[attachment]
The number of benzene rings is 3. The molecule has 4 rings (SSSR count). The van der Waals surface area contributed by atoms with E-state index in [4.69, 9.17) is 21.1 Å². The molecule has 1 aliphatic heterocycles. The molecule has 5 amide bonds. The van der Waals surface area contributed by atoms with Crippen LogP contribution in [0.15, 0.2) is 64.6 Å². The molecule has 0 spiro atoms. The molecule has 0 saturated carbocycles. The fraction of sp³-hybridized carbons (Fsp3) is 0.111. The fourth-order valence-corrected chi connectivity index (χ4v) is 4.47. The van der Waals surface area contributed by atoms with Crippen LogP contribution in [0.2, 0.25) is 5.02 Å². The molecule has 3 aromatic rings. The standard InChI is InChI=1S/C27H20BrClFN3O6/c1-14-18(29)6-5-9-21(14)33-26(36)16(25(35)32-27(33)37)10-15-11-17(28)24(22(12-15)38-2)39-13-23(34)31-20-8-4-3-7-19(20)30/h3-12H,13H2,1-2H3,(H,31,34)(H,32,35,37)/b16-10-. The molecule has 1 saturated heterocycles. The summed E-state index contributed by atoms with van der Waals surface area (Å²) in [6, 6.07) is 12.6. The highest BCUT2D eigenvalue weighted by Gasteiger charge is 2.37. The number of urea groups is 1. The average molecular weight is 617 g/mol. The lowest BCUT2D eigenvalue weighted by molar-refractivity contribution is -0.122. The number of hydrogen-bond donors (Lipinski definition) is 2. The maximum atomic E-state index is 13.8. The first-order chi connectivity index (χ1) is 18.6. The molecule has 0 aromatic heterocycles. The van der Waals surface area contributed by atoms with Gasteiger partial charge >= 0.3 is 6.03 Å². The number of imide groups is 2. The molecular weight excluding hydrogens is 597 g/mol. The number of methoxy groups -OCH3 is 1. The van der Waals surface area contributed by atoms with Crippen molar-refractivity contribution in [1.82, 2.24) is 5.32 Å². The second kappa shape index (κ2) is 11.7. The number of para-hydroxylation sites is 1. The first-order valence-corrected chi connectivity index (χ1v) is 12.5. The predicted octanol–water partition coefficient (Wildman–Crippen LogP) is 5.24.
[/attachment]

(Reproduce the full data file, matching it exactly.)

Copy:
The number of benzene rings is 3. The molecule has 4 rings (SSSR count). The van der Waals surface area contributed by atoms with E-state index in [4.69, 9.17) is 21.1 Å². The molecule has 1 aliphatic heterocycles. The molecule has 5 amide bonds. The van der Waals surface area contributed by atoms with Crippen LogP contribution in [0.15, 0.2) is 64.6 Å². The molecule has 0 spiro atoms. The molecule has 0 saturated carbocycles. The fraction of sp³-hybridized carbons (Fsp3) is 0.111. The fourth-order valence-corrected chi connectivity index (χ4v) is 4.47. The van der Waals surface area contributed by atoms with Crippen LogP contribution in [0.2, 0.25) is 5.02 Å². The molecule has 3 aromatic rings. The standard InChI is InChI=1S/C27H20BrClFN3O6/c1-14-18(29)6-5-9-21(14)33-26(36)16(25(35)32-27(33)37)10-15-11-17(28)24(22(12-15)38-2)39-13-23(34)31-20-8-4-3-7-19(20)30/h3-12H,13H2,1-2H3,(H,31,34)(H,32,35,37)/b16-10-. The molecule has 1 saturated heterocycles. The summed E-state index contributed by atoms with van der Waals surface area (Å²) in [6, 6.07) is 12.6. The highest BCUT2D eigenvalue weighted by Gasteiger charge is 2.37. The number of urea groups is 1. The average molecular weight is 617 g/mol. The lowest BCUT2D eigenvalue weighted by molar-refractivity contribution is -0.122. The number of hydrogen-bond donors (Lipinski definition) is 2. The maximum atomic E-state index is 13.8. The first-order chi connectivity index (χ1) is 18.6. The molecule has 0 aromatic heterocycles. The van der Waals surface area contributed by atoms with Gasteiger partial charge >= 0.3 is 6.03 Å². The number of imide groups is 2. The molecular weight excluding hydrogens is 597 g/mol. The number of methoxy groups -OCH3 is 1. The van der Waals surface area contributed by atoms with Crippen molar-refractivity contribution in [1.82, 2.24) is 5.32 Å². The second kappa shape index (κ2) is 11.7. The number of para-hydroxylation sites is 1. The first-order valence-corrected chi connectivity index (χ1v) is 12.5. The predicted octanol–water partition coefficient (Wildman–Crippen LogP) is 5.24.